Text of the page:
The cards I’m upgrading to aren’t high-grade, to be sure. But I’m aiming for stuff that is more in the ‘good’ range as opposed to ‘poor.’
While my main focus on T206s has been upgrading, I also keep an eye out for the more oddball stuff out there. One thing I recently picked up was this scrap of George Moriarty.
Some scraps (cards with significant print or production defects with the majority assumed to be discarded or not given to consumers) are blatant. Others are questionable. This one is sort of in between.
Two major things point to this being an obvious scrap. First, the card is wider than a traditional T206 and is hand cut. Being hand cut alone is not great evidence for scraps for the simple reason that anyone can take a pair of scissors to a card and give it a hand-cut look. What you have to watch for are cards with larger dimensions that are hand-cut. The other obvious flaw here is that the card is missing red ink. That is clearly seen in the player’s skin tone and also the background, which is supposed to have an orange sunset but instead only is a pale yellow.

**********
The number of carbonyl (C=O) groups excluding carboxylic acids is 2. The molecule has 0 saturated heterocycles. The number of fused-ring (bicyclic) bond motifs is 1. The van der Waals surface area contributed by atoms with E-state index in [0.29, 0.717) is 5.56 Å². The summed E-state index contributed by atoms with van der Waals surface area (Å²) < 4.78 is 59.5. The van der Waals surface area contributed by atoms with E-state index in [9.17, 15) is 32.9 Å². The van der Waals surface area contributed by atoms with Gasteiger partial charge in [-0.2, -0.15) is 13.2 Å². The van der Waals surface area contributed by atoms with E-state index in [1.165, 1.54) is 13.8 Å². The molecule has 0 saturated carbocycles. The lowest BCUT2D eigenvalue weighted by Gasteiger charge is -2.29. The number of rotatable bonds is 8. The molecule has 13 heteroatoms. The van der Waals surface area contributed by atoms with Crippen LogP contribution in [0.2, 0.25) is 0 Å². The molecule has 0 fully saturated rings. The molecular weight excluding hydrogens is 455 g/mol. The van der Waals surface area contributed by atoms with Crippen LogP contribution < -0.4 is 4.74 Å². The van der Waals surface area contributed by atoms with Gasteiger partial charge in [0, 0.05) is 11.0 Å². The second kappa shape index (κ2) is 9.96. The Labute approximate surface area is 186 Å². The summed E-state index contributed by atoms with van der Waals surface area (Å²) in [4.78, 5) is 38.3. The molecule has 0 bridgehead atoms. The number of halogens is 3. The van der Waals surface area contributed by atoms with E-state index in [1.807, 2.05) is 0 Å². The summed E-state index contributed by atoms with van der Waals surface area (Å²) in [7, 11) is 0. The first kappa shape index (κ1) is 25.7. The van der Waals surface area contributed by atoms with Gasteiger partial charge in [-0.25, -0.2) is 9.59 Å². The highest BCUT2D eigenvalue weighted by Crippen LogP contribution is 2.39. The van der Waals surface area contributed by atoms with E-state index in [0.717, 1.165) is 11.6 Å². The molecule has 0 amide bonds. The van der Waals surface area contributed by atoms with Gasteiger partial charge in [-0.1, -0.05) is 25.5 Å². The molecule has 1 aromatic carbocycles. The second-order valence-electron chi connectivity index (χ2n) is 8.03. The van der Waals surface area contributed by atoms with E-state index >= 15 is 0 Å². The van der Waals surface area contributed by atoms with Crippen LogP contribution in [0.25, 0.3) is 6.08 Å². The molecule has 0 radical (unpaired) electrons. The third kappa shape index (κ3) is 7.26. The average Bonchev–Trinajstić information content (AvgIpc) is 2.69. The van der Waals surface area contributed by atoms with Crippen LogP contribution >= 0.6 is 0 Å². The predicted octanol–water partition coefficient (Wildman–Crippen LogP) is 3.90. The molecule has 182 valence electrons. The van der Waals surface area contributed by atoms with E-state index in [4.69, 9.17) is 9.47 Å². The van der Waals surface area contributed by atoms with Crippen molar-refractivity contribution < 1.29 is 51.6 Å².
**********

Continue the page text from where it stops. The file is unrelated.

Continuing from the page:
Alright, enough T206 talk. Let’s get to, frankly, some of the cooler stuff.
My favorite oddity that I grabbed in March was a set or near set of Palmer Cox Brownies old-style playing cards, presumably from the late 1800s or around 1900. This was large a non-sports offering with some sports cards included. These seem to be cards from a matching game because each subject or sport has two cards. Plus, matching sets of cards like these (like the early 1900s Lion Coffee cards, for example) have a similar look and feel with similar, very thin cardboard stock.